http://www.applied-acoustics.com/index2.htm

Vue d'Esprit 4 by e-on Software is a very popular 3D landscape and scene generator and renderer. While I have only fiddled a bit with the demo version it seems quite good and has a very good reputation. Some say produces more realistic terrain than Bryce.
http://www.e-onsoftware.com

 

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Audio Quick Picks

(in no particular order)

AWave Studio 7.2 Probably one most used among audio professionals for audio and music sampler (synthesizer) file conversion to and from many, many formats.
http://www.fmjsoft.com

AnalogX is a company that has a variety of downloadable software but I was particularly interested in thier audio plugins. Thanks to my friend Bobby Prince for this tip.
http://www.analogx.com - Home Page
http://www.analogx.com/contents/download/audio.htm - Audio Page

Auto-Tune DirectX is a DirectX audio plug-in (comes in other forms such as hardware or TDM) that corrects pitch in a very musical way without voice distortion or changing the length of the audio. You can literally feed it a vocal track and tell it to push the notes up and down so they are on key. It does this elegantly but is adjustable. You can even remove vibrato and replace it with one you prefer however pitch correction does not have to remove vibrato like you might think. Auto-Tune can also be used for fixing the off or wavering pitch in samples you are preparing for sampler synths.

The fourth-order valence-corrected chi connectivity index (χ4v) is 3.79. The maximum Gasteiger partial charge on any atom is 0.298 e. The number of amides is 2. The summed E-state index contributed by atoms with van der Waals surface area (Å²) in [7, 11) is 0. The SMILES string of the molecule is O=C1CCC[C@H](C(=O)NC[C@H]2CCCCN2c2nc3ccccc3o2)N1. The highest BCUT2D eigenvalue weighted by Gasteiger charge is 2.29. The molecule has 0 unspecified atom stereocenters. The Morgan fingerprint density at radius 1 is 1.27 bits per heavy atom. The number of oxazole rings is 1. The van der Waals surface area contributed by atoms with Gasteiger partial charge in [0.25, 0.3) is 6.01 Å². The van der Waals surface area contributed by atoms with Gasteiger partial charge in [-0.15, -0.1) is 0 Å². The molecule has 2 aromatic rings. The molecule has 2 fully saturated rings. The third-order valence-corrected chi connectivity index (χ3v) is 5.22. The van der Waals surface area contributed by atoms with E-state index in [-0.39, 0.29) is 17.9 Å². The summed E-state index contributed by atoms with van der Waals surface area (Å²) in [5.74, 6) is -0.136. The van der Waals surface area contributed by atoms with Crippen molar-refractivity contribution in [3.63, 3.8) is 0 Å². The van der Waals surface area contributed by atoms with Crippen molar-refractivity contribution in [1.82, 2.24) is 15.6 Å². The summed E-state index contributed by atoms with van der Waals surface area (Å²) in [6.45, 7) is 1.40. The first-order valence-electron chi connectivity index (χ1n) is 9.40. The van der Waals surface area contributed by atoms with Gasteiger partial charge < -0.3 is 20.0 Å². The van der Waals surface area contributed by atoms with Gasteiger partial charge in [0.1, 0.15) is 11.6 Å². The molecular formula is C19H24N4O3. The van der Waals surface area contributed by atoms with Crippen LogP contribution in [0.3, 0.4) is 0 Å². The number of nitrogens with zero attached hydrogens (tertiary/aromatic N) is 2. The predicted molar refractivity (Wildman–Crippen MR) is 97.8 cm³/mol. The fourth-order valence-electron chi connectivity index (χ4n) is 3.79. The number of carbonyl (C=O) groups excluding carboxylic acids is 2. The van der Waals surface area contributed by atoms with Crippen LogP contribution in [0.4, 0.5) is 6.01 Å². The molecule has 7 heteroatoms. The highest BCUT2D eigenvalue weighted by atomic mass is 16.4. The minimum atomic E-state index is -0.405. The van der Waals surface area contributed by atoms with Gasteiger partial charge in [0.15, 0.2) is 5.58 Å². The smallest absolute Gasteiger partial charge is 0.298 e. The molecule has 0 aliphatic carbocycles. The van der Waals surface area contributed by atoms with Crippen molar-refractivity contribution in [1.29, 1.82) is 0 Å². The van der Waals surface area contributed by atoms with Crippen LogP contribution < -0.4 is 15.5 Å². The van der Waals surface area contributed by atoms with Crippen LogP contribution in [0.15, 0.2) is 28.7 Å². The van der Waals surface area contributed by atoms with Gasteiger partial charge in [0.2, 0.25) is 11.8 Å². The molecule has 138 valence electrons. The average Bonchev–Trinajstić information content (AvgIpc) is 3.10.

http://www.antares-systems.com

Infinity (Mac-only) is a bunch of sample looping tools that are designed to force non-looping audio samples to loop nicely. Of all the software that I wish was available for the PC this is probably at the top of my list. I have never tried it but spoken to many who have and they say it is very good. A few years ago I spoke to the programmer and he had no wish to do all the re-coding to port it to the Windows. However, if he receives enough interest he may change his mind. ;-)
http://www.antares-systems.com 

Nuendo I have long seen the drawbacks in audio workstations too dependent on hardware that quickly becomes underpowered and can not adapt. Of course, this happened because the PC was not up to the task. Now it is so Steinberg has developed Nuendo, a 'host based' digital audio workstation for professionals. (Don't expect a low price tag.) I sat through a private demo of Nuendo exactly a year ago and it has an awful lot of flexibility.
http://www.steinberg.net 
http://www.nuendo.com 

EZbus Not quite finished as of this posting and a bit behind schedule. This is a very promising device for computer musicians with a space issue. The EZbus is a USB device that is a true mixer, dual port MIDI interface, 24/96 digital audio interface mixer control surface. All for around $700 to $800. Last I heard they had the hardware for months and were just beta testing the flash-upgradeable software. Note that one limit of USB is bandwidth. All such devices are very limited in the number if audio channels that can be passed into and out of the computer. But if you are happy with multi-pass recording or having some of your sources pre-mixed in the EZbus hardware before coming into the PC then you may be quite happy with this device.